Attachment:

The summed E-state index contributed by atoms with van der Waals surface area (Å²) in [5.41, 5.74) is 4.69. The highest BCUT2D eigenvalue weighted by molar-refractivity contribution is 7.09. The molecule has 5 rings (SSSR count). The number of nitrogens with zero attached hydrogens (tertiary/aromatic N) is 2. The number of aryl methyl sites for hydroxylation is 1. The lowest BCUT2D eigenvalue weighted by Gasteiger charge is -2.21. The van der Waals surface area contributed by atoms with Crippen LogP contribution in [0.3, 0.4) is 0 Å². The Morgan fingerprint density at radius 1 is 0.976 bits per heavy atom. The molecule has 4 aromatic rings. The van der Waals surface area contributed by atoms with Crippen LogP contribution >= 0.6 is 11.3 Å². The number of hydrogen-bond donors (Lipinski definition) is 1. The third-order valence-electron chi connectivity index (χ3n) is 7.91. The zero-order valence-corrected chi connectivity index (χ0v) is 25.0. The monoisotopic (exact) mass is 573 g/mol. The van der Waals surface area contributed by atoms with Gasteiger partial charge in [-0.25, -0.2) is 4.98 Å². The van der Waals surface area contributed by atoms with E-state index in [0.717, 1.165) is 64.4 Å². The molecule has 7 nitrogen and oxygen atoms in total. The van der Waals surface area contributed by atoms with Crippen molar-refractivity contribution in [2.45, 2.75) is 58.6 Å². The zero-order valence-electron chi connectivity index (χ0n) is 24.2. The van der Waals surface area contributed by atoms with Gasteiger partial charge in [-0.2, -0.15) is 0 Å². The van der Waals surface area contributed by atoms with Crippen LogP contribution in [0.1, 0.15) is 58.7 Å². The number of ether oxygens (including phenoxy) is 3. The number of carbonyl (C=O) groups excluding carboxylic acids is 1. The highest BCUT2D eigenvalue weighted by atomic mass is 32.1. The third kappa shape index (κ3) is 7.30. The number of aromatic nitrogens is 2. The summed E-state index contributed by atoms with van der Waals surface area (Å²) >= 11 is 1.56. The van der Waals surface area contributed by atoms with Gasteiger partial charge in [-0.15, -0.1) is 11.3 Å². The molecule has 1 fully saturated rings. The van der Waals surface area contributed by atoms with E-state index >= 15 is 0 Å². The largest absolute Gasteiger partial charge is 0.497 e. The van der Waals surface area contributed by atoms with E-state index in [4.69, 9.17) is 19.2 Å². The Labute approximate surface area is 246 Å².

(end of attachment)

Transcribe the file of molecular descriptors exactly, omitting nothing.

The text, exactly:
The summed E-state index contributed by atoms with van der Waals surface area (Å²) in [5.41, 5.74) is 4.69. The highest BCUT2D eigenvalue weighted by molar-refractivity contribution is 7.09. The molecule has 5 rings (SSSR count). The number of nitrogens with zero attached hydrogens (tertiary/aromatic N) is 2. The number of aryl methyl sites for hydroxylation is 1. The lowest BCUT2D eigenvalue weighted by Gasteiger charge is -2.21. The van der Waals surface area contributed by atoms with Crippen LogP contribution in [0.3, 0.4) is 0 Å². The Morgan fingerprint density at radius 1 is 0.976 bits per heavy atom. The molecule has 4 aromatic rings. The van der Waals surface area contributed by atoms with Crippen LogP contribution >= 0.6 is 11.3 Å². The number of hydrogen-bond donors (Lipinski definition) is 1. The third-order valence-electron chi connectivity index (χ3n) is 7.91. The zero-order valence-corrected chi connectivity index (χ0v) is 25.0. The monoisotopic (exact) mass is 573 g/mol. The van der Waals surface area contributed by atoms with Gasteiger partial charge in [-0.25, -0.2) is 4.98 Å². The van der Waals surface area contributed by atoms with E-state index in [0.717, 1.165) is 64.4 Å². The molecule has 7 nitrogen and oxygen atoms in total. The van der Waals surface area contributed by atoms with Crippen molar-refractivity contribution in [2.45, 2.75) is 58.6 Å². The zero-order valence-electron chi connectivity index (χ0n) is 24.2. The van der Waals surface area contributed by atoms with Gasteiger partial charge in [-0.2, -0.15) is 0 Å². The van der Waals surface area contributed by atoms with Crippen LogP contribution in [0.1, 0.15) is 58.7 Å². The number of ether oxygens (including phenoxy) is 3. The number of carbonyl (C=O) groups excluding carboxylic acids is 1. The highest BCUT2D eigenvalue weighted by atomic mass is 32.1. The third kappa shape index (κ3) is 7.30. The number of aromatic nitrogens is 2. The summed E-state index contributed by atoms with van der Waals surface area (Å²) >= 11 is 1.56. The van der Waals surface area contributed by atoms with Gasteiger partial charge in [-0.15, -0.1) is 11.3 Å². The molecule has 1 fully saturated rings. The van der Waals surface area contributed by atoms with E-state index >= 15 is 0 Å². The largest absolute Gasteiger partial charge is 0.497 e. The van der Waals surface area contributed by atoms with E-state index in [4.69, 9.17) is 19.2 Å². The Labute approximate surface area is 246 Å².